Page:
You have to feel sorry for the American DEA types trying to keep it from coming across the B.C. border, which is 500 miles or so across and mostly wilderness, with lots of convenient back-country roads. How do those guys manage to get out of bed and go to work in the morning? It would drive me to drink.

Warm and Fuzzy Cannabis · At the other end of the pot spectrum are the Marijuana Party, terribly earnest and clean-cut people who talk about the agricultural and textile virtues of hemp and the futility of the law-enforcement efforts, and run a full slate of clean, earnest candidates in every provincial election.

One of the reasons they are so visible is the efforts of one Marc Emery, our own local soft-drugs entrepreneur; that link is worth checking out.

(Speaking about the textile virtues: in Maui last year, my walk-around shorts were falling apart, so we pulled over in the surfer-centric town of Paia and purchased some drop-dead fashionable and extremely comfortable hemp shorts from the local Hemp House. They fell apart in six months; I'll take khaki next time, thanks.)

City Politics · Despite all of the above, Vancouver is by and large a peaceful, beautiful, place to live, the main drawback is that it's a little bit too laid-back and boring. We've had for decades a city government that was essentially a clique of rich friends from a rich neighborhood who kept things quiet and got out of the way. However, they, like most Vancouverites it seemed, really didn't want to think about the Downtown Eastside.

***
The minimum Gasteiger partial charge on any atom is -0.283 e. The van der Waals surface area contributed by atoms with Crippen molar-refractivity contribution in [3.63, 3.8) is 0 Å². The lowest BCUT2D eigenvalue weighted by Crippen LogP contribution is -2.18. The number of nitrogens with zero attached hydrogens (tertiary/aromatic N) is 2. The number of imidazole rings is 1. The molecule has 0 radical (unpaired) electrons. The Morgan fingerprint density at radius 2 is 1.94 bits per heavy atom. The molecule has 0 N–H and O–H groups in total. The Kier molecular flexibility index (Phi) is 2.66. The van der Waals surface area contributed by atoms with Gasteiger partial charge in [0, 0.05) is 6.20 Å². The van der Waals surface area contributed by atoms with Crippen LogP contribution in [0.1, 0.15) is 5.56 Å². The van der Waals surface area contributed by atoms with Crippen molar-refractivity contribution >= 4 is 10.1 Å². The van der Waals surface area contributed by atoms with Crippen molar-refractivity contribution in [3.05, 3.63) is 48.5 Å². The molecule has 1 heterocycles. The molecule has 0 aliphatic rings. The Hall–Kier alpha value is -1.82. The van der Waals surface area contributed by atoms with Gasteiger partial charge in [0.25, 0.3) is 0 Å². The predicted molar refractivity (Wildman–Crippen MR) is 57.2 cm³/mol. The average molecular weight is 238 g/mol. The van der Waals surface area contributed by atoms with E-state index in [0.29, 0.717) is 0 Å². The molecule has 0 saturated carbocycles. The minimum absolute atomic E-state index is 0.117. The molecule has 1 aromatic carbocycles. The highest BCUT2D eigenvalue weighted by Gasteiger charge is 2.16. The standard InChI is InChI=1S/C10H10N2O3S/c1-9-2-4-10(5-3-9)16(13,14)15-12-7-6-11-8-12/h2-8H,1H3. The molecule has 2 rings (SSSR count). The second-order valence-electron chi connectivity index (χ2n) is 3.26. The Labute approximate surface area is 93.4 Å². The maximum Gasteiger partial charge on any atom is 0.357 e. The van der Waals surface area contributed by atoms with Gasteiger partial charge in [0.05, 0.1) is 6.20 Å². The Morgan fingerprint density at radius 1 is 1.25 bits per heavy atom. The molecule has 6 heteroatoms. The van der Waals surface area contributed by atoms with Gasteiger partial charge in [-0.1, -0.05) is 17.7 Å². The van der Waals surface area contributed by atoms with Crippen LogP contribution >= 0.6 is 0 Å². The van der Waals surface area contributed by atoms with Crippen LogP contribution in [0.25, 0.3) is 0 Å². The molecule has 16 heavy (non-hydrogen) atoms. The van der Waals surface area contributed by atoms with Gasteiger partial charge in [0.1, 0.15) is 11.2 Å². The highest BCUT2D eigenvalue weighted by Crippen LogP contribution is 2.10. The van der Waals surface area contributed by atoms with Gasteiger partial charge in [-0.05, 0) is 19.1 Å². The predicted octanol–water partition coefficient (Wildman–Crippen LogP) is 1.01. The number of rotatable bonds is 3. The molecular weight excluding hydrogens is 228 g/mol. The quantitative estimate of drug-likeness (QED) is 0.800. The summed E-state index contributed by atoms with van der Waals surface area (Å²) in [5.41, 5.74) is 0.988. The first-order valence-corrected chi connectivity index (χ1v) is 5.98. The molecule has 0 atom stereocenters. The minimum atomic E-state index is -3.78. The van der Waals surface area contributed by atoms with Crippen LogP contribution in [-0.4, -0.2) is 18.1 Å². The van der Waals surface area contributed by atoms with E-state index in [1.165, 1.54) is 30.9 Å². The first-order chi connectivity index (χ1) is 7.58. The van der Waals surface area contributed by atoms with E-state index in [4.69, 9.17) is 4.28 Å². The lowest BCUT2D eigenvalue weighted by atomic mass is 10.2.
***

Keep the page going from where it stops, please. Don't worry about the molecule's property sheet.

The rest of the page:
Except, it turned out that people did; last fall, we threw 'em out and elected a remarkably left-wing city council, not because the town's that leftie, but because (a) they weren't a bunch of rich friends from a rich neighborhood, and (b) they promised to take a serious run at the Downtown Eastside.

I voted for them; I just don't see how as a respectable citizen I can sleep soundly at night when there are people a short bus-ride away shooting heroin into their eye sockets with HIV-laden needles. You can put that loss of sleep down to moral discomfort or bourgeois fear of junkie burglars, take it either way.

These people are talking about a “four-pillars” approach, combining traditional enforcement with harm-reduction programs like safe-injection sites and aggressive outreach with detox and get-straight programs. I don't know if I buy into it, but what we were doing before wasn't working, so it's worth a try.

What Have We Learned? · So, what have we learned about drugs over the decades? We sure spend a lot of time and money and passion on the subject, there ought to be some lessons.

Lesson: Drugs Differ · We already treat different drugs differently; alcohol is treated differently from tobacco is treated differently from heroin. This makes all sorts of sense, except for everything that's outside the law is put into one big basket, and that's just silly.

My own personal opinions:

  • As to uppers of all forms (coke/crack/meth, whatever), “speed kills”, just like it did in the sixties. I've had a few druggie friends, and the only ones who died or destroyed their lives on illegal drugs were in this camp, and virtually everyone I've ever known in this camp died or destroyed their life. The only sane strategy is all-fronts attack.